HIMALAYA: Study of tremelimumab and durvalumab as first-line therapy in patients with uHCC

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Published: 27 Jan 2022
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Dr Ghassan K. Abou-Alfa - Memorial Sloan Kettering Cancer Center, New York, USA

Dr Ghassan Abou-Alfa speaks to ecancer about the phase 3 HIMALAYA trial.

This was a randomised, open-label, multicenter study of tremelimumab and durvalumab as first-line therapy in patients with unresectable hepatocellular carcinoma (uHCC). Initially, he discusses the background and methodology of the study.

Dr Abou-Alfa then talks about the results from this trial.

He says that HIMALAYA was the first large phase 3 trial with a diverse, representative uHCC population and extensive long-term follow-up to assess both mono- and combination immunotherapy.

Duvalumab was non-inferior to Sorafenib with favourable safety.

The combination of a single priming dose of tremelimumab plus Durvalumab in STRIDE displayed superior efficacy and a favourable benefit-risk profile vs S. STRIDE is a proposed, novel, first-line standard of care systemic therapy for uHCC.

He concludes by mentioning the future impact of these results on the treatment of uHCC.

 

It is a great honour and delight on behalf of all dear colleagues to present the phase III final results of
the HIMALAYA study. As we all know, the HIMALAYA study was based on the perspective that a
combination of therapy is needed for improving on outcome with regard to patients with advanced or
unresectable hepatocellular carcinoma. Many other combinations have been tried – anti-VEGF, anti-
FGF etc. – but over here we are going all the way up to the top of the chain of command and the
lymph node itself where we’re looking at anti-CTLA-4 plus anti-PD-L1.

The HIMALAYA study was a standard study for patients with advanced unresectable hepatocellular
carcinoma – good performance status, Child-Pugh score A – and the stratification factors were
macrovascular invasion, aetiology, hepatitis C, hepatitis B and other non-viral, and performance
status.

The study originally had four arms; one of them was ultimately taken out or removed because the
75mg of tremelimumab times four plus durvalumab, as we know from the AZ22 study that was
already published in JCO, did not fare any benefit compared to single agent durvalumab. As such, the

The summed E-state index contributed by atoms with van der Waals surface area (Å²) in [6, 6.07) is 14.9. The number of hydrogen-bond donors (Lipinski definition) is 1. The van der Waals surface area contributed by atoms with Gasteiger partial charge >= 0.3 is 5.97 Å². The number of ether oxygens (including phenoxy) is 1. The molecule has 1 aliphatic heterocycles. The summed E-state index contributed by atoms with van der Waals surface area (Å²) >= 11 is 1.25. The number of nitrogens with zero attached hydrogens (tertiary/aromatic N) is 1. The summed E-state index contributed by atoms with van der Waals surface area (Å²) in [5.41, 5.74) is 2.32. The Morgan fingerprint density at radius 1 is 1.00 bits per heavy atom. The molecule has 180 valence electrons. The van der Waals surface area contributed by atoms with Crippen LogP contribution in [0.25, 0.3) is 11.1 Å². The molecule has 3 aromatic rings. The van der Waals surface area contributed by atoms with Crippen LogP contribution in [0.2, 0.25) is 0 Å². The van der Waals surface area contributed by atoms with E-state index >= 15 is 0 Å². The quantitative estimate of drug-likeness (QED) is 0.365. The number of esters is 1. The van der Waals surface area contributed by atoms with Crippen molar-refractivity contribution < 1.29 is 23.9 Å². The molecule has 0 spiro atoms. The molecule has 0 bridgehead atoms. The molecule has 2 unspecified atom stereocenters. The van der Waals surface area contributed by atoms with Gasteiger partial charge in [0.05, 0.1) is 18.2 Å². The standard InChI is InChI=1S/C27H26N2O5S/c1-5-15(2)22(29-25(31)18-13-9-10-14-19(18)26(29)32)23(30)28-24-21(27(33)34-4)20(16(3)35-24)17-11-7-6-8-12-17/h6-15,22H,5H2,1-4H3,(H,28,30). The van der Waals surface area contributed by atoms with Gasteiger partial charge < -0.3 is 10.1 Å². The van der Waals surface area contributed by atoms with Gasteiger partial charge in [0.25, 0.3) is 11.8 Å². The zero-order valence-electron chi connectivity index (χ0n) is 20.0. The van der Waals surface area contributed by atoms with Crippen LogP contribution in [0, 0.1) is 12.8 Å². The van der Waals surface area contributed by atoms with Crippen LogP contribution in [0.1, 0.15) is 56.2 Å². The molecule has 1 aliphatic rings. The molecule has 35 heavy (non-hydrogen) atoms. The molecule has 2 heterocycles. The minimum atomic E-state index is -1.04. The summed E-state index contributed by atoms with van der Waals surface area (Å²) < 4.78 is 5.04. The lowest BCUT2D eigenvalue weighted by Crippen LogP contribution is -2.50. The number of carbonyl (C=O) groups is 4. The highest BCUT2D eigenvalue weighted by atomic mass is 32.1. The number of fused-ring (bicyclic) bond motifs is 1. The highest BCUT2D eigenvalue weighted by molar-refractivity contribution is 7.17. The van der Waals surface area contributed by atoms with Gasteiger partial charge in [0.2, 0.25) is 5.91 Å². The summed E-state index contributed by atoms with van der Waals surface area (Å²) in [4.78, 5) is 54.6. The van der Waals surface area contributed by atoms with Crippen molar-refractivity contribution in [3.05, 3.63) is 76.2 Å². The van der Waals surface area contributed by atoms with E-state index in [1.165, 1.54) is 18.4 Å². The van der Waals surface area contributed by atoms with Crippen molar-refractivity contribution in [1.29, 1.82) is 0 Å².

HIMALAYA study ended up with three arms – 300mg of tremelimumab only for one dose plus
durvalumab that’s given every four weeks; durvalumab as single agent every four weeks; and
sorafenib as a standard of care, 400mg twice a day.

The primary endpoint was to compare the tremelimumab 300mg, T300 +D, durvalumab, to sorafenib,
looking for superiority for overall survival. A secondary endpoint was durvalumab single agent versus
sorafenib looking for non-inferiority.

The study, if anything, had the standard background with regard to the demographics of the patients.
Of note here it’s important to restress that about 40% of patients were from Asia, 60% from the rest of
the world, including Japan, and the aetiologies were very much global – 30% hepatitis B, 30%
hepatitis C and 40% for the others non-viral.

The outcome showed an improvement in survival in favour of the tremelimumab 300 plus durvalumab,
T300+D – 16.4 months median overall survival compared to 13.8 for the sorafenib.
Now, it’s very important to note that the delineation of the survival did not start until about 4 months or
so and, as you can see, at one example at nine months when we did the cut-off and we have seen
the hazard ratio below nine months was 0.87, after nine months it was 0.7. That kind of suppression
continued to evolve over time with the landmark analyses at 18 months, at 24 months and at 36
months. By 36 months, three years, 31% of the patients on the T300+D were still alive compared to
20% on the sorafenib arm.

The secondary endpoint looking at durvalumab versus sorafenib showed no difference with regard to